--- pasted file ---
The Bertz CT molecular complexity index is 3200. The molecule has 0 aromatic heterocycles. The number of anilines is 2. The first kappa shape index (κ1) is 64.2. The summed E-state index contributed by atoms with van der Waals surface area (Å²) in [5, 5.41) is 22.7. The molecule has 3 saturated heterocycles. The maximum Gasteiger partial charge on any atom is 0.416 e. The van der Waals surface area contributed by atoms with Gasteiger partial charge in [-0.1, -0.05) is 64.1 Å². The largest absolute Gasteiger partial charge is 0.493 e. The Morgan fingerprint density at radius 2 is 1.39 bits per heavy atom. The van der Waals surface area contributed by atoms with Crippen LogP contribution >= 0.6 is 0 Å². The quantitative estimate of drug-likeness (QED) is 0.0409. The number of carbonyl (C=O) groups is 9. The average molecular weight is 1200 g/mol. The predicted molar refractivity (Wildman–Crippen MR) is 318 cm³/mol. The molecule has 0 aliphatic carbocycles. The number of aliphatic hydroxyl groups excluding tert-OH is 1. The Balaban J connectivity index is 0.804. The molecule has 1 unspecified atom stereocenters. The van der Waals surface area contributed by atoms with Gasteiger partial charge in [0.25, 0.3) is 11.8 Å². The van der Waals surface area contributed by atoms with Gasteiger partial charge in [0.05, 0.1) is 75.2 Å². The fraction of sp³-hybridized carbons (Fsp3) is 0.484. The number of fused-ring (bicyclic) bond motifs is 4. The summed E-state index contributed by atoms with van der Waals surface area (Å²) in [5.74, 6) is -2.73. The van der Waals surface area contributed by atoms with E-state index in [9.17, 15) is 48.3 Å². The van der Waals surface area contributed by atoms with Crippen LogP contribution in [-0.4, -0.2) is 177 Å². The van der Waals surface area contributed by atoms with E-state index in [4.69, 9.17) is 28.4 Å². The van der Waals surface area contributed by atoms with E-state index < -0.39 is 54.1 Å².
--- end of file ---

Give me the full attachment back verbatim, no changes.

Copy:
The Bertz CT molecular complexity index is 3200. The molecule has 0 aromatic heterocycles. The number of anilines is 2. The first kappa shape index (κ1) is 64.2. The summed E-state index contributed by atoms with van der Waals surface area (Å²) in [5, 5.41) is 22.7. The molecule has 3 saturated heterocycles. The maximum Gasteiger partial charge on any atom is 0.416 e. The van der Waals surface area contributed by atoms with Gasteiger partial charge in [-0.1, -0.05) is 64.1 Å². The largest absolute Gasteiger partial charge is 0.493 e. The Morgan fingerprint density at radius 2 is 1.39 bits per heavy atom. The van der Waals surface area contributed by atoms with Crippen LogP contribution >= 0.6 is 0 Å². The quantitative estimate of drug-likeness (QED) is 0.0409. The number of carbonyl (C=O) groups is 9. The average molecular weight is 1200 g/mol. The predicted molar refractivity (Wildman–Crippen MR) is 318 cm³/mol. The molecule has 0 aliphatic carbocycles. The number of aliphatic hydroxyl groups excluding tert-OH is 1. The Balaban J connectivity index is 0.804. The molecule has 1 unspecified atom stereocenters. The van der Waals surface area contributed by atoms with Gasteiger partial charge in [0.25, 0.3) is 11.8 Å². The van der Waals surface area contributed by atoms with Gasteiger partial charge in [0.05, 0.1) is 75.2 Å². The fraction of sp³-hybridized carbons (Fsp3) is 0.484. The number of fused-ring (bicyclic) bond motifs is 4. The summed E-state index contributed by atoms with van der Waals surface area (Å²) in [5.74, 6) is -2.73. The van der Waals surface area contributed by atoms with E-state index in [9.17, 15) is 48.3 Å². The van der Waals surface area contributed by atoms with Crippen LogP contribution in [-0.4, -0.2) is 177 Å². The van der Waals surface area contributed by atoms with E-state index in [4.69, 9.17) is 28.4 Å². The van der Waals surface area contributed by atoms with E-state index < -0.39 is 54.1 Å².